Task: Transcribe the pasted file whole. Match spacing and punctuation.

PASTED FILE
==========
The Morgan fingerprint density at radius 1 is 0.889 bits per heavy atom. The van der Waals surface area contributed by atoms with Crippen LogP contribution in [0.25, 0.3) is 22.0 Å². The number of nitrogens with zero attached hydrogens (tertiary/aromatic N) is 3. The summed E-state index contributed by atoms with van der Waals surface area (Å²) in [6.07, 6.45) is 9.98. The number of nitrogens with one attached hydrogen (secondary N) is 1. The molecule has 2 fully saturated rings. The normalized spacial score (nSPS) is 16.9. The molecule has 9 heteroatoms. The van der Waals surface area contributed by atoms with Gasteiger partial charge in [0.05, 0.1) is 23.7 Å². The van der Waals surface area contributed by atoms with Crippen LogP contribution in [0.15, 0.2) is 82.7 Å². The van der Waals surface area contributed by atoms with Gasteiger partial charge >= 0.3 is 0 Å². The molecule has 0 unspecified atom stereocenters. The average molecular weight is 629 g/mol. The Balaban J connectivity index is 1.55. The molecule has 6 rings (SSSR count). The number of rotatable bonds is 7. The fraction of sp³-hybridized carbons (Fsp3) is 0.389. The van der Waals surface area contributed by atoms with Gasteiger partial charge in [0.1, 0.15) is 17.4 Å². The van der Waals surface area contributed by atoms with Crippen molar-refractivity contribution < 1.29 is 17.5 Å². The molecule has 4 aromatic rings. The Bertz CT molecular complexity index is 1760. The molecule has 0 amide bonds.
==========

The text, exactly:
The Morgan fingerprint density at radius 1 is 0.889 bits per heavy atom. The van der Waals surface area contributed by atoms with Crippen LogP contribution in [0.25, 0.3) is 22.0 Å². The number of nitrogens with zero attached hydrogens (tertiary/aromatic N) is 3. The summed E-state index contributed by atoms with van der Waals surface area (Å²) in [6.07, 6.45) is 9.98. The number of nitrogens with one attached hydrogen (secondary N) is 1. The molecule has 2 fully saturated rings. The normalized spacial score (nSPS) is 16.9. The molecule has 9 heteroatoms. The van der Waals surface area contributed by atoms with Gasteiger partial charge in [0.05, 0.1) is 23.7 Å². The van der Waals surface area contributed by atoms with Crippen LogP contribution in [0.15, 0.2) is 82.7 Å². The van der Waals surface area contributed by atoms with Gasteiger partial charge >= 0.3 is 0 Å². The molecule has 0 unspecified atom stereocenters. The average molecular weight is 629 g/mol. The Balaban J connectivity index is 1.55. The molecule has 6 rings (SSSR count). The number of rotatable bonds is 7. The fraction of sp³-hybridized carbons (Fsp3) is 0.389. The van der Waals surface area contributed by atoms with Gasteiger partial charge in [0.1, 0.15) is 17.4 Å². The van der Waals surface area contributed by atoms with Crippen molar-refractivity contribution < 1.29 is 17.5 Å². The molecule has 4 aromatic rings. The Bertz CT molecular complexity index is 1760. The molecule has 0 amide bonds.